Talk given as part of "One Book New Jersey" at William Paterson University, April 15, 2003, where the book selected for the inaugural year of OBNJ was Fahrenheit 451 by Ray Bradbury -- 2003 being the fiftieth anniversary of its publication.
We are at the tail end of a war which has placed severe restraints on a free press. Not the fire of Fahrenheit 451, but bombs.
When a US tank fired a shell into the Palestine Hotel in Baghdad, killing two foreign journalists, the Pentagon had no apologies. Assistant Secretary of Defense Victoria Clarke stated that
"a war zone is a dangerous place. Baghdad in particular…. And we were saying it is not a safe place, you should not be there." [i]
Leaving aside the fact that 4.5 million Iraqis didn't choose to be there and thus were at grave risk if Saddam's military hadn't collapsed when it did, notice the implicit threat – either you're embedded and accept the censorship and constraints that embedding involves, or else you're in a dangerous place – and might get hit by a US tank shell.
And if you work for a news outlet deemed suspect, like Al Jazeera, your office is struck by a US missile, despite having provided your exact coordinates to the US military to avoid just such a incident. Is this a message from the Pentagon, which, coincidence of coincidence, also accidentally hit Al Jazeera in Afghanistan, in fact wounding the Al Jazeera journalist whom they managed to kill this time around.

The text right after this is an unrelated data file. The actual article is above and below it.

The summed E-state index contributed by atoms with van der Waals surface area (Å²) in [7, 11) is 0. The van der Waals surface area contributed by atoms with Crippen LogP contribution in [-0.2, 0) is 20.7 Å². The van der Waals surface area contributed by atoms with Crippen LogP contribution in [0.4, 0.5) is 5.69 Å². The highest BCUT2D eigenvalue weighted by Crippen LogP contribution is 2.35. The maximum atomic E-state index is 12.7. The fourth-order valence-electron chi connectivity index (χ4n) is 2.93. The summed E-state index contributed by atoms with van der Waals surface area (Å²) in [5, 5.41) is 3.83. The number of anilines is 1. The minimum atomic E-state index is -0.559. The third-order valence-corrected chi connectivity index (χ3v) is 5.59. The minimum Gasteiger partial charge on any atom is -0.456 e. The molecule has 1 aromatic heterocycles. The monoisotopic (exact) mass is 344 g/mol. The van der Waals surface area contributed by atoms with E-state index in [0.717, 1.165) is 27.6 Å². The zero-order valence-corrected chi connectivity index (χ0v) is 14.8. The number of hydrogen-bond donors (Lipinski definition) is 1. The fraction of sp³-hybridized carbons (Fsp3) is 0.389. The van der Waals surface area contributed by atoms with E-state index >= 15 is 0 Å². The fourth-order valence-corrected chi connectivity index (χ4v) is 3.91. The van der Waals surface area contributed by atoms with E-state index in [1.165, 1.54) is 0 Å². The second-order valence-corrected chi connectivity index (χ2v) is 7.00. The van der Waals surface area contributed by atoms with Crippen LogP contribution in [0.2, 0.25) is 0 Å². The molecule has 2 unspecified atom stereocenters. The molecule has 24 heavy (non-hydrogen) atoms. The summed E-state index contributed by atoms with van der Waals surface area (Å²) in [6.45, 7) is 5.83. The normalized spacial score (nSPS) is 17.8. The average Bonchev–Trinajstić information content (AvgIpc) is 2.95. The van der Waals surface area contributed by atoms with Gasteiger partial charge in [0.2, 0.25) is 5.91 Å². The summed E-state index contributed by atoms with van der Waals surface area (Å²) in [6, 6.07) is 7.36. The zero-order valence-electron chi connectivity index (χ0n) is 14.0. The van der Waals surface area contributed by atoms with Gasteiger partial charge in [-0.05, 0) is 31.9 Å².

So the theme of Fahrenheit 451 is certainly relevant today. But I'd like to suggest that government censorship does not represent the greatest threat to a democratic media in the United States today, and in that respect Fahrenheit 451 misleads us as to the real dangers. A more serious problem than government censorship of the media is self-censorship. I am reminded of the lines penned by Humbert Wolfe in 1930:
You cannot hope to bribe or twist
thank God! The British journalist.
But, seeing what the man will do
unbribed, there's no occasion to.[ii]
This same phenomenon applies, I would argue, with special force to the US media.
Consider the story of the US government ordering the bugging of the offices and homes of the UN ambassadors from the non-permanent members of the Security Council. This was a front page story in the London Observer, [iii] and well it should have been for it revealed the total disregard that the Bush administration had for the United Nations, despite its claims that it was trying to make the UN relevant.
How did the US media cover this story?
The Los Angeles Times said in their headline: "Forgery or no, some say it's nothing to get worked up about.". The Washington Post downplayed it saying, it was "no shock." But at least they mentioned the story. The major networks, however, didn't mention a word about it. In fact, they had scheduled interviews with one of the British reporters who had broken the story, but cancelled them. And the New York Times, our newspaper of record, didn't cover the story at all.[iv]
Humbert Wolfe might have written: